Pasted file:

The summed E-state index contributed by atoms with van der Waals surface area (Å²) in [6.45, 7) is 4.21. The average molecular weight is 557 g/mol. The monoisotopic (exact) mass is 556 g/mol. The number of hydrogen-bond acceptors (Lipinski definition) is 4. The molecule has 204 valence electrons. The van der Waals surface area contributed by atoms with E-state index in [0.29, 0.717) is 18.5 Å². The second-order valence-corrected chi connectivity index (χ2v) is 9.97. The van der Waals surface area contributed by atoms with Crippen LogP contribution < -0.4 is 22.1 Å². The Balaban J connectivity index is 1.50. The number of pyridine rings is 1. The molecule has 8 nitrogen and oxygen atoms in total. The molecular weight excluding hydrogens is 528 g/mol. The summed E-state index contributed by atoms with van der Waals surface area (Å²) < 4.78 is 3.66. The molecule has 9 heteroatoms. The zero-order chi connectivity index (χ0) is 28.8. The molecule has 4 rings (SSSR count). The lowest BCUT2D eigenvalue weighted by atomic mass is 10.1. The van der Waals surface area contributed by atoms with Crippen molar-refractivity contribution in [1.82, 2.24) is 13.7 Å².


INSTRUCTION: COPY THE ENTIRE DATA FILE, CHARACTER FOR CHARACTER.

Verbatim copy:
The summed E-state index contributed by atoms with van der Waals surface area (Å²) in [6.45, 7) is 4.21. The average molecular weight is 557 g/mol. The monoisotopic (exact) mass is 556 g/mol. The number of hydrogen-bond acceptors (Lipinski definition) is 4. The molecule has 204 valence electrons. The van der Waals surface area contributed by atoms with E-state index in [0.29, 0.717) is 18.5 Å². The second-order valence-corrected chi connectivity index (χ2v) is 9.97. The van der Waals surface area contributed by atoms with Crippen LogP contribution < -0.4 is 22.1 Å². The Balaban J connectivity index is 1.50. The number of pyridine rings is 1. The molecule has 8 nitrogen and oxygen atoms in total. The molecular weight excluding hydrogens is 528 g/mol. The summed E-state index contributed by atoms with van der Waals surface area (Å²) < 4.78 is 3.66. The molecule has 9 heteroatoms. The zero-order chi connectivity index (χ0) is 28.8. The molecule has 4 rings (SSSR count). The lowest BCUT2D eigenvalue weighted by atomic mass is 10.1. The van der Waals surface area contributed by atoms with Crippen molar-refractivity contribution in [1.82, 2.24) is 13.7 Å².